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It Takes A Hero To Die For A Cause: Responsibility For One’s Choices In The Stranger

1112 words - 5 pages

It is a lesson that we all must learn at some point in life, one stated perhaps most eloquently by Spider-Man shortly after gaining his powers: “With great power there must also come—great responsibility!” Although he may have appeared to be a normal human without any great power to speak of, Meursault held a great power in Albert Camus’ The Stranger: the power of choice. As the comic book axiom states, this great power could not come without an equally great responsibility; Meursault had to have a strong individual moral code and be willing to deal with the consequences of his choices. By characterizing Meursault as a heroic figure who tells the truth even when it will bring certain death, ...view middle of the document...

Meursault is not normal because he is a heroic figure; nobody expects him to atone for his actions, but he does so anyway. Committing a murder and then accepting the punishment for said murder does not make one a hero in the traditional sense; it makes one an absurd hero, a hero that is considered heroic not necessarily due to the merit of their actions, but due to their willingness to do the opposite of what society tells them. When Meursault’s mother dies, he cannot say that he is sad as society desires, but “what [he] can say for certain is that [he] would rather Maman hadn’t died” (65; pt. 2). Meursault’s lawyer encourages him to say that he held back his emotions on the day of his mother’s death, but Meursault refuses “because it’s not true” (65; pt. 2). The fact that Meursault’s lawyer is encouraging him to lie is evidence that the courts in the world of The Stranger would have been ready and willing to look past Meursault’s misdeed had he been willing to present a more “acceptable” story to the magistrate during his questioning; however, Meursault is not concerned with being accepted by society. Instead, Meursault is concerned with the truth, motivated by his moral values. When Meursault dies for the truth, he is committing the ultimate act of heroism: sacrificing oneself for a cause.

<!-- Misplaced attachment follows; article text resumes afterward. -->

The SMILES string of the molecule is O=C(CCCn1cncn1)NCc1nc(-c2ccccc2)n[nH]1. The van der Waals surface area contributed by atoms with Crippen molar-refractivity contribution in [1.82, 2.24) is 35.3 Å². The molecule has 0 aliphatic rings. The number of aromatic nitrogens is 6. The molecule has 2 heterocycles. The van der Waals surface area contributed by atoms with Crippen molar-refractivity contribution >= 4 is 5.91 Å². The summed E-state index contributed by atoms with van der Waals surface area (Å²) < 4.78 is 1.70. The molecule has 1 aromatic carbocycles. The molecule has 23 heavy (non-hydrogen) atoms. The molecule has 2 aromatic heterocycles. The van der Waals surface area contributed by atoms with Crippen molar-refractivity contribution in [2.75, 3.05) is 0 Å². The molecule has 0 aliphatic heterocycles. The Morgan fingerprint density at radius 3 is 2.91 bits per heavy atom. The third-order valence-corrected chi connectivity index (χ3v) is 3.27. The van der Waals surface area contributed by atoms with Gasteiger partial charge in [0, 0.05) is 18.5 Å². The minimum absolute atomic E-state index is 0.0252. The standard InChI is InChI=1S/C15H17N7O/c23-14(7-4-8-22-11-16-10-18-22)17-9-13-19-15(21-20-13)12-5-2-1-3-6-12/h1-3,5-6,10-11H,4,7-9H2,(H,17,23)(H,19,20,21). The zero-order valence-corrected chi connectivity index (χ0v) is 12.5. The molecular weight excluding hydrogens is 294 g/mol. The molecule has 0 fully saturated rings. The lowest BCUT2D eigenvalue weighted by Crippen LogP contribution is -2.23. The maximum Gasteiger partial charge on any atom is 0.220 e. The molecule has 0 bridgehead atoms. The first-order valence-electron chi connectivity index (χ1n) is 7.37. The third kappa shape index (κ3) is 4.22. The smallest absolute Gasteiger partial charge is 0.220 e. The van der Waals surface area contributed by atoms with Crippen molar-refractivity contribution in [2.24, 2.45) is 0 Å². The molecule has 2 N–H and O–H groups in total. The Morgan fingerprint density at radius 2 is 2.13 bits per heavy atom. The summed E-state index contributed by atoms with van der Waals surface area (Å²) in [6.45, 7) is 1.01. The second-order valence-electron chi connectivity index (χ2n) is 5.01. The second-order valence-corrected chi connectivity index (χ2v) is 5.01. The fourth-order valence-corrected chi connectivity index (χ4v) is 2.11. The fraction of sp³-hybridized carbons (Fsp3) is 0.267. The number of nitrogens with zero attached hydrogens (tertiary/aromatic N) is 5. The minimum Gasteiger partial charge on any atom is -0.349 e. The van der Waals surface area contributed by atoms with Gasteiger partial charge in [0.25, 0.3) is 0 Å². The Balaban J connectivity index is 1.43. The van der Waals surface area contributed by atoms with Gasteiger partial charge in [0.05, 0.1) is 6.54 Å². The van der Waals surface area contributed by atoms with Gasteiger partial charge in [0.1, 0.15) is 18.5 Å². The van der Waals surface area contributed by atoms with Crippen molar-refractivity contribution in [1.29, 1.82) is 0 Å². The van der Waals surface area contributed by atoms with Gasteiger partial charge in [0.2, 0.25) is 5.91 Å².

In The Stranger, people are born devoid of intrinsic moral values. Any moral values that they have are developed on an individual basis. In both the Arab’s murder and Meursault’s subsequent questioning and trial, Meursault holds the power of choice. It would have been easy for Meursault to use his power of choice to escape from the consequences of his crime, but with Meursault’s power of choice comes a necessary responsibility for his choices and their consequences. Meursault’s sense of responsibility stems from his strong sense of individual morality. Meursault has a set of moral values that differs greatly from those of the average individual. While others are readily willing to look past the death of the Arab, Meursault is not as morally loose. Although he initially believes that his imprisonment and deprivation of cigarettes and women to be “unfair treatment” (78;...

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